8 Medications to Stock Up On During Cold and Flu Season

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The best way to treat a common cold or seasonal flu is to get plenty of rest, eat healthily, and stay hydrated. That being said, some medications can help ease the symptoms like headaches, a stuffy or runny nose, annoying cough, and sore throat – and most of them can be bought over-the-counter at your pharmacy.

Here are eight medications that you should always keep in your medicine cabinet in case you get sick – because there can be nothing worse than having to get up and go shopping for medicine when you’re feeling under the weather.

1. Pain and Fever Relief

Pain relievers such as paracetamol and ibuprofen are probably the most important over-the-counter medications to stock up on when you’re suffering from a cold or the flu.

Ibuprofen is similar to paracetamol in that it reduces pain, however, ibuprofen also helps lower fever, while the effect of paracetamol is similar to aspirin – it has analgesic (pain relieving) effects that can help with the symptoms of a cold, such as headaches, earache, and muscle aches.

2. A Decongestant

To help with the annoying stuffy nose that having a cold or the flu brings, use an oral or nasal decongestant for quick relief.

Decongestants work by shrinking swollen blood vessels and tissues to effectively reduce congestion, however, you should only use a nasal decongestant (nasal spray) for a maximum of three days. Nasal spray overuse can cause chronic sinusitis and other long-term problems, so try to only use it when you really need it.

3. Zinc Lozenges

Take zinc lozenges at the first sign of a cold or the flu – zinc lozenges can reduce your illness’ duration by as much as 40%, especially if you take them within the first 24 hours.

Zinc is an important mineral that your body needs and it is vital for a good immune system. Studies have shown that zinc can inhibit the replication of rhinovirus or the common cold.

4. Saline Nasal Spray

Saline nasal spray is comprised of water, salt, and occasionally vitamin C. Saline nasal sprays moisten nasal passages to relieve the dryness that occurs when you have a common cold or flu, and they can also help to loosen congestion and stop inflammation of the nasal passages.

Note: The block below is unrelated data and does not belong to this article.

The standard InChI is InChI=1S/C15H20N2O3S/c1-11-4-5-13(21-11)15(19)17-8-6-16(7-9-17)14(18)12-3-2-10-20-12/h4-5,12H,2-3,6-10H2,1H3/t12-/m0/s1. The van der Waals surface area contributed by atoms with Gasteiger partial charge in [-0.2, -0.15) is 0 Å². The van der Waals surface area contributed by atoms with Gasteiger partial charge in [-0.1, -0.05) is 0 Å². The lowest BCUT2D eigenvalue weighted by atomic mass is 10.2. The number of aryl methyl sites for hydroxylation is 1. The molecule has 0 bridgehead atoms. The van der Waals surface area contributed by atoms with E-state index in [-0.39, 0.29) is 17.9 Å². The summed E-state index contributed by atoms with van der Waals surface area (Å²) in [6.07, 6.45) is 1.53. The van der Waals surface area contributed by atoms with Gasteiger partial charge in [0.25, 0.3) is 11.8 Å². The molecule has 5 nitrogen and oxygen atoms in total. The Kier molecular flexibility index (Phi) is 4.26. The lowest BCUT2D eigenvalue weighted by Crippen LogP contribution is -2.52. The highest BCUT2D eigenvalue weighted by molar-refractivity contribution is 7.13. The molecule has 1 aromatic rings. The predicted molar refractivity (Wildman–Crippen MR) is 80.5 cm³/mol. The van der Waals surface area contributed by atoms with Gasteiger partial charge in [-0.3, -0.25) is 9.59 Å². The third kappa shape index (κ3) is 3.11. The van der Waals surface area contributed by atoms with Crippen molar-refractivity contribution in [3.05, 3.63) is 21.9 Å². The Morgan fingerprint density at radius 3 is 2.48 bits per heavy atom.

Saline nasal sprays can be bought over-the-counter and without a prescription, and they are safe to use for the duration of your cold or flu. You can also make your own saline nasal solution by mixing three teaspoons of non-iodized salt, one teaspoon of baking soda, and one cup of distilled or sterilized warm water.

5. Antihistamines

Antihistamines can be brought over-the-counter at your pharmacy and can be effective at reducing congestion, runny nose, watery eyes, sneezing, and post-nasal drip. Antihistamines block a chemical in your body called histamine, which is responsible for making your nasal passages itch and swell.

If you have high blood pressure or a heart condition, check with your doctor before taking antihistamines. Because antihistamines have the side effect of making you drowsy, only take them at night, preferably before you go to bed.

6. Cough Expectorant

Cough expectorants help with “wet,” productive coughs, and they help clear mucous secretions from your lungs. They also thin mucous in the bronchial passages and help to relieve chest congestion.

If your cough is dry and keeping you up at night, use a cough suppressant instead. Most cough expectorants can be bought over-the-counter.

7. Cough Suppressant

Cough suppressants are used for dry, unproductive coughs. They suppress the cough reflex. Cough suppressants are used for a dry, wheezing, or “hacking” cough that keeps you up at night or interferes with your daily activities.

Only use a cough suppressant when the cough is severe and preventing you from getting a good night’s sleep. Alternatively, try sucking lozenges and hard candies to moisten your throat and relieve the scratching or tickling feeling.

8. Throat Sprays and Lozenges

One of the first signs that you are coming down with something is a sore, scratchy throat, which is caused by the tissues of the throat becoming inflamed. Occasionally, a sore throat is caused by a strep infection, which is caused by bacteria.

To reduce the pain and inflammation associated with a sore throat from the common cold or seasonal flu, try soothing throat lozenges and throat sprays with numbing agents, such as Benzocaine and menthol. If your sore throat is caused by a strep infection, you’ll need antibiotics to treat it.

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